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Introduction to Paradise Lost
- by Ian Johnston -


Some Narrative Considerations

Before exploring that contrast in detail, however, I want to call attention to some of the problems associated with Milton's presentation of the narrative. For Paradise Lost is, before anything else, a dramatic story in which a cast of characters enacts a dramatic conflict with a beginning, middle, and end. Whatever we have to say about the poem must take this narrative into account.

Now, Milton sets out clearly as his deliberate purpose in this poem the task of justifying the ways of God to man. What does this mean? Well, the key term here is justify. That means that Milton is declaring in the opening lines his intent to account for, to provide adequate ground for, in short, to render intelligible the ways of God by exploring an old and odd story. If we take that statement of intention seriously (and there's no sense of an ironic purpose at work in the statement), then the narrator of the poem would seem to be indicating that we should emerge from the poem (if it is successful) with a finer acceptance of God's ways.

Prima facie, there are two obvious ways in which one might seek to justify a set of events: first, one might seek to provide a rational justification, that is, to show that the actions of a particular character are rationally intelligible in terms of reasonable purposes and means, so that, even if we have trouble agreeing with all of the actions, we can see them as a reasonable way to proceed. Second, one might seek to provide an emotional justification, that is, a sense of aesthetic satisfaction in a story. There might be little direct rationality here, but the artistic structure of the story might provide a sense of emotional closure and acceptance (as, for example, at the end of a tragedy like Oedipus the King, which cannot be explained as a reasonable outcome but which makes sense emotionally). There is, if you like, a rational justification and an emotional justification (these are not mutually exclusive of course, but either one will serve).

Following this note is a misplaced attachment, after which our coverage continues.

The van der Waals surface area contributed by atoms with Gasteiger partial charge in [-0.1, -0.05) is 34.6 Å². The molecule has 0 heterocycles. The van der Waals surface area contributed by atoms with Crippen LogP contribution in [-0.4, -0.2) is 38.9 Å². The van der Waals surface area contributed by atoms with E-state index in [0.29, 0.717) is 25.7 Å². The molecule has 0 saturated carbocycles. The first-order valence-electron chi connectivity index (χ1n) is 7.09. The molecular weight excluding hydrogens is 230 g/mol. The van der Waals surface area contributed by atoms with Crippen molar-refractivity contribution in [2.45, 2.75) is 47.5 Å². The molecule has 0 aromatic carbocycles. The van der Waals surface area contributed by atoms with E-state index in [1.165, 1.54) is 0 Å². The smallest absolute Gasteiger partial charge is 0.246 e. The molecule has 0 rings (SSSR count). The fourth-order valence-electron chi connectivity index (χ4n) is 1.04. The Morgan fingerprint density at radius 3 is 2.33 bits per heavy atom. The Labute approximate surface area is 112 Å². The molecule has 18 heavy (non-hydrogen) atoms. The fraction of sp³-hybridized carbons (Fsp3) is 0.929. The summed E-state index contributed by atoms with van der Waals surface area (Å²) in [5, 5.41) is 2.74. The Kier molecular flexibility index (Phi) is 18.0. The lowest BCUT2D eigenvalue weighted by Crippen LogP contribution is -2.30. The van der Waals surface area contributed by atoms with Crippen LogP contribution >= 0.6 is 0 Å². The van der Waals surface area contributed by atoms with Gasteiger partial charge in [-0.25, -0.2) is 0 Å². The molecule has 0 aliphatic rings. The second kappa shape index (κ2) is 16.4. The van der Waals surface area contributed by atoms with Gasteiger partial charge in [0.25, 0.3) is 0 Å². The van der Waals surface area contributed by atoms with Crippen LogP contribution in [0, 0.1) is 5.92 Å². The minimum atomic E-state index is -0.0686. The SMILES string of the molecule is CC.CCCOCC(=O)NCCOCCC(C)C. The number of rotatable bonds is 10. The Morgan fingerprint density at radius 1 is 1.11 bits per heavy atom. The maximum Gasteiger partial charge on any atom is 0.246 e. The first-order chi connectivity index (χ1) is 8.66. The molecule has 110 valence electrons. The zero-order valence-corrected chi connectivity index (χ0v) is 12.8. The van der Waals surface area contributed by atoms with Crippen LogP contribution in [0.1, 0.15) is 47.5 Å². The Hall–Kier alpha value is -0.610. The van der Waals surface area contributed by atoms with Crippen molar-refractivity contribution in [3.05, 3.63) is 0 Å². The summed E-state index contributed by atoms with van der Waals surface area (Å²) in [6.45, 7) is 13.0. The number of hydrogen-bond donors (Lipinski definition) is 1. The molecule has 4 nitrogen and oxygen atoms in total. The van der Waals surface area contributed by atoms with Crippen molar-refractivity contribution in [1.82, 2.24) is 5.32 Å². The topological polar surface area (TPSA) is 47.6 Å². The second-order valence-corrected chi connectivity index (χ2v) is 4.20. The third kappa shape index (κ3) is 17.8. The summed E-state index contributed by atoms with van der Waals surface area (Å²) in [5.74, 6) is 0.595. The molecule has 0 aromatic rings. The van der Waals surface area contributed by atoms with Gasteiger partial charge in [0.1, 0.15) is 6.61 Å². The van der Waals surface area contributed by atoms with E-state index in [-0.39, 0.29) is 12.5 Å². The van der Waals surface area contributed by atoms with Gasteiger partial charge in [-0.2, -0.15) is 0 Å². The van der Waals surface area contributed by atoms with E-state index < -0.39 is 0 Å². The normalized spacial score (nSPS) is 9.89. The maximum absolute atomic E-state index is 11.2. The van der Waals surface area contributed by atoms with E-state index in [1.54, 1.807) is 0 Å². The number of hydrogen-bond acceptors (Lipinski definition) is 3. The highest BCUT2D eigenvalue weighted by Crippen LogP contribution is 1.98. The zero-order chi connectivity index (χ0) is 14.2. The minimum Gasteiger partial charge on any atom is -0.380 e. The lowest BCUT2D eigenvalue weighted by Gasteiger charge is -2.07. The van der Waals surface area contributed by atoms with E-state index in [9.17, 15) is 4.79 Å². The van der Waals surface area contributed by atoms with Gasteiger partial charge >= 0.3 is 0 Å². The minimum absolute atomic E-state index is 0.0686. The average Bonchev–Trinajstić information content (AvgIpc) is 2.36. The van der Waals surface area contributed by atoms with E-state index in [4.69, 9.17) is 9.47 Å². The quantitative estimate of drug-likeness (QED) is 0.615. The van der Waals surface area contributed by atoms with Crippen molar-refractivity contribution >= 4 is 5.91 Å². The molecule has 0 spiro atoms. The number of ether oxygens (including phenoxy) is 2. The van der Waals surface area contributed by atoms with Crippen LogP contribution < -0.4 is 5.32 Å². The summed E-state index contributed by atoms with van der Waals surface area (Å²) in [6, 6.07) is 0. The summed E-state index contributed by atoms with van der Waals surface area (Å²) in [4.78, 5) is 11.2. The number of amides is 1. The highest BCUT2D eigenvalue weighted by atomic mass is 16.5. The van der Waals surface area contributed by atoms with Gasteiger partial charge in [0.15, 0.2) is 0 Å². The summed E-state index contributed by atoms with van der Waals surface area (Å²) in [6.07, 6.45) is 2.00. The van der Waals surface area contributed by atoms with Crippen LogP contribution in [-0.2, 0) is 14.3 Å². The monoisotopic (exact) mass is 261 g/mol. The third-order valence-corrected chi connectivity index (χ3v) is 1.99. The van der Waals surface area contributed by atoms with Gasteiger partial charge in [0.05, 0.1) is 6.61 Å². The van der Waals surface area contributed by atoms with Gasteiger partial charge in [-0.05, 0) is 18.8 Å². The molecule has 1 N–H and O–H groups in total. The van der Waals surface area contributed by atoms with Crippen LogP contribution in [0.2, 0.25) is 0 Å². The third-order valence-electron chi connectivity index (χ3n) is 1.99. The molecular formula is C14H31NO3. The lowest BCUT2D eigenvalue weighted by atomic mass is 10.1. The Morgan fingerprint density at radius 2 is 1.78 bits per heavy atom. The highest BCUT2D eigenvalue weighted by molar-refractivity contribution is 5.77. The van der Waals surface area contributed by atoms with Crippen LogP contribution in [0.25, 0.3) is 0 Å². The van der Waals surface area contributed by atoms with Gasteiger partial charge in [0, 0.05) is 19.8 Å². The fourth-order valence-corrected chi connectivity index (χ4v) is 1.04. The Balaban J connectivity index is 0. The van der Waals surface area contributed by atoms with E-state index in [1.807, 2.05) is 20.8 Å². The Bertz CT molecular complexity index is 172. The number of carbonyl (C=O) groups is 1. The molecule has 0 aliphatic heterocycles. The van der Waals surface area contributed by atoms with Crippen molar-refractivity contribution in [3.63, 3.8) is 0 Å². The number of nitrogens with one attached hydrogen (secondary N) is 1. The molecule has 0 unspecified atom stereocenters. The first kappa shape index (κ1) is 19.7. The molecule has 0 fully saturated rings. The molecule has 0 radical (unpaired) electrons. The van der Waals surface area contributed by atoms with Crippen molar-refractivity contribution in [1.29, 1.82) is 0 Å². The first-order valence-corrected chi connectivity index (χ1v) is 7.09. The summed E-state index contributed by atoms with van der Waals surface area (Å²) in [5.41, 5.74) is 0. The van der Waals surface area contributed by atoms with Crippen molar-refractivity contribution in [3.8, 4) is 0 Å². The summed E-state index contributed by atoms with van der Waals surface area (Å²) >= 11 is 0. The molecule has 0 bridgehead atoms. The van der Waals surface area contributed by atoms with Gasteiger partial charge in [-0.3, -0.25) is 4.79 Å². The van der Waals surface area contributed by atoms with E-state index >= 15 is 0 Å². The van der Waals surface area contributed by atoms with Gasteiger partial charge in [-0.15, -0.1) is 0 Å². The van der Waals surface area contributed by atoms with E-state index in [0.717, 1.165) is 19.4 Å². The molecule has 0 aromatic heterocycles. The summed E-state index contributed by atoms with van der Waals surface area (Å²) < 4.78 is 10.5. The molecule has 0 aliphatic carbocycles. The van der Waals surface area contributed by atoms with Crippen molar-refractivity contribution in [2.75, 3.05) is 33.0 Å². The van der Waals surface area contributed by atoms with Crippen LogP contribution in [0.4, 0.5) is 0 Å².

I wish to argue that Milton fails on both counts. This poem provides neither a rational justification for story of the fall of humanity which might include a reasonable interpretation of God's behaviour or plan nor an aesthetically pleasing account of why God behaves the way he does. On both counts God emerges as quite unacceptable, in spite of the narrator's obvious desire to make Him acceptable. As I have mentioned already, the tension between this deliberate intention and the failure of the poetry to deliver that intention is a source of major interest in the poem. In fact, following Empson, I would like to argue that it is precisely the failure of this poem to deliver on its intentions which makes it still (in spite of the obvious labour it requires to get through) so exciting to read.

I would like to deal with these two methods of justification separately, looking first at how Milton's treatment of the story deals with rational questions we might want to raise and then later at how his treatment of the characters in the story makes any aesthetic justification for God's ways impossible.


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"Lecture on Milton's Paradise Lost"

Author: Ian Johnston

Site: johnstonia

Introduction

Paradise Lost As an Epic Poem

Milton as a Protestant

The Critical Debate over Paradise Lost: Some General Comments

Some Initial Interpretative Considerations: Will and Imagination

Some Narrative Considerations

Justification of God's Ways: Part I

A Digression: The Problem of "Philosophical" Poetry

Justification of God's Ways: Part 2

The Opening Drama

Satan

God

Adam and Eve

Some Final Observations

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